I believe I've found a race condition in Rinda. But it seems a little
"too easy", so I wonder if I'm missing something. I'd like a second
opinion from someone more familiar with the implementation before I file
a bug report.
The issue is in Rinda::TupleSpace#move (and also #write and #read). Each
of those methods calls Rinda::TupleSpace#start_keeper to start the
"keeper" thread that checks periodically for expired tuples.
Unfortunately, I believe the thread is started too early. As a
consequence, it can terminate prematurely and leave the TupleSpace with
expiring tuples and no thread to clear them out. (e.g. calls fail to
time out properly, etc.)
Here is the sequence of events, based on ruby 1.8.6p0 (but it seems that
trunk has not changed since then).
ts = Rinda::TupleSpace.new(1) # Check interval of 1 second
# Don't write anything into the TupleSpace before...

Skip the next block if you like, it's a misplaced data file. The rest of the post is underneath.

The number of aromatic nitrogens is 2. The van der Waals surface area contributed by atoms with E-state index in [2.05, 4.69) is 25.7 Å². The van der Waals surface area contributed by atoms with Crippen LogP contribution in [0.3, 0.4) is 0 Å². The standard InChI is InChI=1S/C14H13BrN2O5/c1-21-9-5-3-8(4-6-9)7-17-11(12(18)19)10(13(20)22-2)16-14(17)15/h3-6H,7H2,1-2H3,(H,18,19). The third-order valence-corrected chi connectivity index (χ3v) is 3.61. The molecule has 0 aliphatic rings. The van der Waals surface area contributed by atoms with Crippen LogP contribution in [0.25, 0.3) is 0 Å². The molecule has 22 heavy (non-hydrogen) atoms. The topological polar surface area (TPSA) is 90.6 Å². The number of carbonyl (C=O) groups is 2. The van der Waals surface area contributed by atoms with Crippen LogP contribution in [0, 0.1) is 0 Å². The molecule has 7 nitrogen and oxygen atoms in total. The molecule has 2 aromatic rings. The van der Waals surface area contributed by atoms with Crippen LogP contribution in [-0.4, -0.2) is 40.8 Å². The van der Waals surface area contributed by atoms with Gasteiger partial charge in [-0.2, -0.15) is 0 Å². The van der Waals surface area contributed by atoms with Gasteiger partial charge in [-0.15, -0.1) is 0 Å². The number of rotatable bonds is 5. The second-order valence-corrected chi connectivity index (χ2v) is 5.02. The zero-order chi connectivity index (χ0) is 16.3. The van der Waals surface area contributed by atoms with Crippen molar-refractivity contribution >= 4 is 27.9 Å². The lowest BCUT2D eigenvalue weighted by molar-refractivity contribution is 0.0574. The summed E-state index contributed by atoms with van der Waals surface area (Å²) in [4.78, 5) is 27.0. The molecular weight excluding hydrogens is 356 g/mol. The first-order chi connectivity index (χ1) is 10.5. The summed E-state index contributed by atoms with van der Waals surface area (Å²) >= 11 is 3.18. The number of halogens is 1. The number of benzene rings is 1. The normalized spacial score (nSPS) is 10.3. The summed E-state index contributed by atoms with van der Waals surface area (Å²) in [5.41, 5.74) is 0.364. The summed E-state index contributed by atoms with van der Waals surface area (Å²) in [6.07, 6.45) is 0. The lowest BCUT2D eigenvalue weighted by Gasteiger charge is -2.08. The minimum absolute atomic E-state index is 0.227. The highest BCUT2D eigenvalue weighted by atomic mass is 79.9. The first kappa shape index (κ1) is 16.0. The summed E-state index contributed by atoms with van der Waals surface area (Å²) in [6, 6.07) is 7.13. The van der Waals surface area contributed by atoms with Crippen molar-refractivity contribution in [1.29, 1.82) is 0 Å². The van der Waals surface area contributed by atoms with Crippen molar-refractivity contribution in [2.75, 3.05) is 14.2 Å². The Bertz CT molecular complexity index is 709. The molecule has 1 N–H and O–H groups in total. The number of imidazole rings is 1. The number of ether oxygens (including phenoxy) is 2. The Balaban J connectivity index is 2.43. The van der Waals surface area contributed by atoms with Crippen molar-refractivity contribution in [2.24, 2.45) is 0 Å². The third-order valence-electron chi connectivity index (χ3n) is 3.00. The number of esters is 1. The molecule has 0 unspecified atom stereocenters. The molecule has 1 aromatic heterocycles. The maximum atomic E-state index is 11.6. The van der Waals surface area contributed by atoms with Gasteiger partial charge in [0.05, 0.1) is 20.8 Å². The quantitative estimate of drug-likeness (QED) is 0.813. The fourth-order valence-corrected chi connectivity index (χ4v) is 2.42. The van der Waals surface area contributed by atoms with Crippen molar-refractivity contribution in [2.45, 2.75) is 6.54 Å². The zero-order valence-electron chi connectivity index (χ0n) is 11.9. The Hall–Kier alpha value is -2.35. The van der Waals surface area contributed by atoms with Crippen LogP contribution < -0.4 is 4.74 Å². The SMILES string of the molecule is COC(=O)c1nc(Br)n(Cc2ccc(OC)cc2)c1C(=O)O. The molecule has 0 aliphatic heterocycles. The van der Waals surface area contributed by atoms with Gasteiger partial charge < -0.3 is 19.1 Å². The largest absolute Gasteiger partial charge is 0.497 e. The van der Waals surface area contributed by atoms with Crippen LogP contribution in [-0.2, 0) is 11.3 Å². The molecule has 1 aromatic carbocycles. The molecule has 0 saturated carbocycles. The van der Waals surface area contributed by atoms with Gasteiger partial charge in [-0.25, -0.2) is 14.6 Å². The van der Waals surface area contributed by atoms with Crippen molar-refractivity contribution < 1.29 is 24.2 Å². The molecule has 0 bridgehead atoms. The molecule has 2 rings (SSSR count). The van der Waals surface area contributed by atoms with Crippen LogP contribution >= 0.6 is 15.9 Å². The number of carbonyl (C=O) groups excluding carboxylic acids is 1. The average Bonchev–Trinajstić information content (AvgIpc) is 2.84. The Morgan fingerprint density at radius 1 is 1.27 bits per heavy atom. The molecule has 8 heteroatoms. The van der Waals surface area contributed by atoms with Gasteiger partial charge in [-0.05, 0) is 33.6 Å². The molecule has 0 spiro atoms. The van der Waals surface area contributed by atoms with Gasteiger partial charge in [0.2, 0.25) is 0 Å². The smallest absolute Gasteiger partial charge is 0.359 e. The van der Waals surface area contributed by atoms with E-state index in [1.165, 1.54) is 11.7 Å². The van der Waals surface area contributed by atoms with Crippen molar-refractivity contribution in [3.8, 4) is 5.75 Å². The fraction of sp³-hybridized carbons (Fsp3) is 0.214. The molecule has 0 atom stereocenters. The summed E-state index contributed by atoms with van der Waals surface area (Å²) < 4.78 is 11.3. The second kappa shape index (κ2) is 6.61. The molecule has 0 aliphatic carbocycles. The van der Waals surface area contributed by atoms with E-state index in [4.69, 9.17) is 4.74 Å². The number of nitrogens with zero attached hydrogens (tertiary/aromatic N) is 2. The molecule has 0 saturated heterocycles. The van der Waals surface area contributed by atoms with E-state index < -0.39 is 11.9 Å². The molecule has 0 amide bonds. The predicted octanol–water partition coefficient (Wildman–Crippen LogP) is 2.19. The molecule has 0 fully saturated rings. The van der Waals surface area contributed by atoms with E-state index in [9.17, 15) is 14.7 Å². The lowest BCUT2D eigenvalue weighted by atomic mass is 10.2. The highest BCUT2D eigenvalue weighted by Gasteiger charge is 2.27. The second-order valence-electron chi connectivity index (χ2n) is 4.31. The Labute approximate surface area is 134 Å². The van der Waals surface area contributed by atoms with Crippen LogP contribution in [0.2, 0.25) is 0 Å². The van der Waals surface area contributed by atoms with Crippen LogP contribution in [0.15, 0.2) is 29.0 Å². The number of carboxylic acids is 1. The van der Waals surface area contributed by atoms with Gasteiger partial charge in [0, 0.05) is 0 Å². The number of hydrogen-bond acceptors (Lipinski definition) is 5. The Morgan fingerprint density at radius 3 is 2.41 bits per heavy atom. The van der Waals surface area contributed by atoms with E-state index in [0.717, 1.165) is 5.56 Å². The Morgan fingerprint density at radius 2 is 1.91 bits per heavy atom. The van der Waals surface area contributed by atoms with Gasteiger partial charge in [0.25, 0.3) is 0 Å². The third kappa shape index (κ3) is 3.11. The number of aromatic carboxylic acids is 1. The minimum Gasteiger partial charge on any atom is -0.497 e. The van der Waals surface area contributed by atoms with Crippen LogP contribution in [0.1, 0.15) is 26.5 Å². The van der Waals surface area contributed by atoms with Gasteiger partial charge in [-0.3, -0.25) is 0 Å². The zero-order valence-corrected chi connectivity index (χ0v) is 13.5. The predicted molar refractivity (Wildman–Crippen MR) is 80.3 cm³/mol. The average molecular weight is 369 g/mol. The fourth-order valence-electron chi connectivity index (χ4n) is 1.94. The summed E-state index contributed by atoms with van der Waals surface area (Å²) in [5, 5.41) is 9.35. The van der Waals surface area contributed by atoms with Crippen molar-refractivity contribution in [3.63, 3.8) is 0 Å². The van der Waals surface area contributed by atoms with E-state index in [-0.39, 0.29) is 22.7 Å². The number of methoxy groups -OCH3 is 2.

tup = ts.take([:foo], 1) # <- hangs instead of timing out
Why? In tuplespace.rb, line 442 (TupleSpace#move), start_keeper is
called. It starts the thread (line 568). If the thread is scheduled
immediately, it will immediately check need_keeper? (line 579) and,
discovering that the TupleSpace is empty, it promptly terminates. Later,
the main thread pushes the WaitTemplateEntry (with the 1 second timeout)
onto @take_waiter (line 454), expecting that the keeper thread will
collect it after the entry expires. But the keeper thread is already
gone. Thus, the wait template never dies, and the take call never
returns-- at least until someone else comes in and starts another keeper
Shouldn't start_keeper be called AFTER pushing the wait template onto
@take_waiter? Similarly, in #read, shouldn't line 479 come AFTER line
486, and similarly also in #write? Am I missing something?
Furthermore, it doesn't seem that start_keeper should care about
remaining outside the synchronize sections in those methods. In fact, if
anything, maybe it should be INSIDE the monitor lock to prevent
interleaved calls to start_keeper (and resultant spawning of multiple
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